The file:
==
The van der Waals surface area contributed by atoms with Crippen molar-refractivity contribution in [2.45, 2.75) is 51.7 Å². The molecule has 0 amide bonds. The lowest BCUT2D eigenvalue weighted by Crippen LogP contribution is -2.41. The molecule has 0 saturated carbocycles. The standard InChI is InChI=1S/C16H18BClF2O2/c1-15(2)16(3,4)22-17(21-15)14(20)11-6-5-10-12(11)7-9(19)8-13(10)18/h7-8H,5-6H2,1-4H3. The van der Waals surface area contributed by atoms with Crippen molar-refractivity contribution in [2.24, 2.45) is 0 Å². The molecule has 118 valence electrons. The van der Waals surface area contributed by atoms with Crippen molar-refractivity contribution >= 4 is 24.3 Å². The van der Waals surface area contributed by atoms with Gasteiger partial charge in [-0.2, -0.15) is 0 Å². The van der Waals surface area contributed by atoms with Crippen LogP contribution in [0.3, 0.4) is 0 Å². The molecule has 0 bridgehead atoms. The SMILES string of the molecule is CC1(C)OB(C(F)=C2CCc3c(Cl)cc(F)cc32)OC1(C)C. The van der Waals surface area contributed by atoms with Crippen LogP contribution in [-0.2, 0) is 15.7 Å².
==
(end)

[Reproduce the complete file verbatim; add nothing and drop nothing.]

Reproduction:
The van der Waals surface area contributed by atoms with Crippen molar-refractivity contribution in [2.45, 2.75) is 51.7 Å². The molecule has 0 amide bonds. The lowest BCUT2D eigenvalue weighted by Crippen LogP contribution is -2.41. The molecule has 0 saturated carbocycles. The standard InChI is InChI=1S/C16H18BClF2O2/c1-15(2)16(3,4)22-17(21-15)14(20)11-6-5-10-12(11)7-9(19)8-13(10)18/h7-8H,5-6H2,1-4H3. The van der Waals surface area contributed by atoms with Crippen molar-refractivity contribution in [2.24, 2.45) is 0 Å². The molecule has 118 valence electrons. The van der Waals surface area contributed by atoms with Crippen molar-refractivity contribution >= 4 is 24.3 Å². The van der Waals surface area contributed by atoms with Gasteiger partial charge in [-0.2, -0.15) is 0 Å². The van der Waals surface area contributed by atoms with Crippen LogP contribution in [0.3, 0.4) is 0 Å². The molecule has 0 bridgehead atoms. The SMILES string of the molecule is CC1(C)OB(C(F)=C2CCc3c(Cl)cc(F)cc32)OC1(C)C. The van der Waals surface area contributed by atoms with Crippen LogP contribution in [-0.2, 0) is 15.7 Å².